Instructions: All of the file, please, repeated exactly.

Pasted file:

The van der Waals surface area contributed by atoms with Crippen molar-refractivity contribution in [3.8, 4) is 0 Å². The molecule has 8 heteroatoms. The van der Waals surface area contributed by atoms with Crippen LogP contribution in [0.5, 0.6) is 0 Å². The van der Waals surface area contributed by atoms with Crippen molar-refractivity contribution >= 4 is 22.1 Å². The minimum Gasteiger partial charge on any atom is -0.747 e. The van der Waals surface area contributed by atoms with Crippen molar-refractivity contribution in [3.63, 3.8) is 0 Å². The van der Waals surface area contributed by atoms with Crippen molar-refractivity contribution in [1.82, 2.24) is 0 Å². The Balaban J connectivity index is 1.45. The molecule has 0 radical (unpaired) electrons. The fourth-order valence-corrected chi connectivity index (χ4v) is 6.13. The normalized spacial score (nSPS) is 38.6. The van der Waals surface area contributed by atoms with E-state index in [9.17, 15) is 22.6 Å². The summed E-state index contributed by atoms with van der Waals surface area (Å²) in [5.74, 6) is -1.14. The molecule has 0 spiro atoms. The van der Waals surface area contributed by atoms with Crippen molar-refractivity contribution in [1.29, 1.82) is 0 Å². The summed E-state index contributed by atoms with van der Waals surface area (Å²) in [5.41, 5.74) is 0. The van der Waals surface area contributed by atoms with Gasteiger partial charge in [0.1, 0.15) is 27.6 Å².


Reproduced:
The van der Waals surface area contributed by atoms with Crippen molar-refractivity contribution in [3.8, 4) is 0 Å². The molecule has 8 heteroatoms. The van der Waals surface area contributed by atoms with Crippen LogP contribution in [0.5, 0.6) is 0 Å². The van der Waals surface area contributed by atoms with Crippen molar-refractivity contribution >= 4 is 22.1 Å². The minimum Gasteiger partial charge on any atom is -0.747 e. The van der Waals surface area contributed by atoms with Crippen molar-refractivity contribution in [3.63, 3.8) is 0 Å². The van der Waals surface area contributed by atoms with Crippen molar-refractivity contribution in [1.82, 2.24) is 0 Å². The Balaban J connectivity index is 1.45. The molecule has 0 radical (unpaired) electrons. The fourth-order valence-corrected chi connectivity index (χ4v) is 6.13. The normalized spacial score (nSPS) is 38.6. The van der Waals surface area contributed by atoms with E-state index in [9.17, 15) is 22.6 Å². The summed E-state index contributed by atoms with van der Waals surface area (Å²) in [5.74, 6) is -1.14. The molecule has 0 spiro atoms. The van der Waals surface area contributed by atoms with Crippen molar-refractivity contribution in [1.29, 1.82) is 0 Å². The summed E-state index contributed by atoms with van der Waals surface area (Å²) in [5.41, 5.74) is 0. The van der Waals surface area contributed by atoms with Gasteiger partial charge in [0.1, 0.15) is 27.6 Å².